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Why is the EV Adoption Curve So Flat? Check Out the Ford Focus Electric

A couple of times a year, I order up a free “press pass” and head out to a local conference on electric vehicles. Tonight, I’ll be driving south, staying with a friend in Los Angeles, then getting up early and continuing down to San Diego for the first day of the Plug-In Electric Vehicle Infrastructure USA 2012. Topics include:

• Market Outlook for PEV Charging Infrastructure

• Overcome Charging Concerns to Convince Consumers

• Wireless Charging: The Future of EV Charging

• Roadmap for Multi-Unit Residence Vehicle Charging

• Adaptive Strategies of a Global Market

• The Role of Middleware Solutions

• Sustainable Methods to Extend EV Range

• DC Fast Charging Solutions

I don’t think I’ll be the only one asking tough questions of the panelists, insofar as anyone can see that the EV adoption curve isn’t what most people (including me) had predicted a few years ago. What really happening here?

By my wits, it’s summed up in the new Ford Focus Electric ad, featuring photographs the gasoline-powered car and its new battery-powered brother side by side. They look identical, but the electric version is $40,000 — two-and-a-half times the sticker price of the other ($16,500). So the customer now can have a who-cares car, worry about running out of charge, and pay an extra $23,500 for the privilege. That’s something to get excited about, isn’t it?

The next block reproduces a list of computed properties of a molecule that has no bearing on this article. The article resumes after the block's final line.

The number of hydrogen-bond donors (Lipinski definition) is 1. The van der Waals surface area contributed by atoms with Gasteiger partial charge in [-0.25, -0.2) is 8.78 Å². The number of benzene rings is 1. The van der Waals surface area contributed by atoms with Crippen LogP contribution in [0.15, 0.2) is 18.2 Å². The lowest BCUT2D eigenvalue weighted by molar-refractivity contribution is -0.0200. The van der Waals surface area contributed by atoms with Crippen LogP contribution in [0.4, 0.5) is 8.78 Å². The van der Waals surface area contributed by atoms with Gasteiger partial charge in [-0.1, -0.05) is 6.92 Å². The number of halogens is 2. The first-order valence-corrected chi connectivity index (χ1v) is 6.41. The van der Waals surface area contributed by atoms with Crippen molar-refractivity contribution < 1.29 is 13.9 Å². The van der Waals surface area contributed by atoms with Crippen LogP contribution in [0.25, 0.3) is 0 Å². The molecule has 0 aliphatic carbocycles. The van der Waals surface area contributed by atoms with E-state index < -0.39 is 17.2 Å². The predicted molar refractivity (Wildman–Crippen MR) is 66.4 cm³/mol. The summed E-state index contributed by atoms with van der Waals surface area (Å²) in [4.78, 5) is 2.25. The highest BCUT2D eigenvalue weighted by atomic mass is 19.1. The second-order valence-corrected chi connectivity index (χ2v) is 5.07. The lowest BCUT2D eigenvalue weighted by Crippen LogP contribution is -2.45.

If I were trying to show customers the folly of electric vehicles, and get them to stick with the good ol’ gas-burners for as long as possible, this is exactly the way I’d do it. Sure makes you wonder about the intention of that ad.

I notice that the head of market strategy at Coda has been asked to make a presentation. Seriously? Isn’t this like learning about sobriety from Charlie Sheen or Lindsay Lohan? And in the case of Coda, the consumer value proposition contains all the nonsensical elements of the Ford Focus Electric — but wait, there’s more! Not only is the car even far less attractive than the Ford, but the customer is expected to buy the car (and its warranty) from a company whose continued existence is incredibly unlikely. Sounds like the deal of the century.

Sorry for the sarcasm; regular readers will recognize that I actually support electric transportation. But I’m also a big fan of sanity and reason, ingredients that, for some reason, are distinctly lacking here.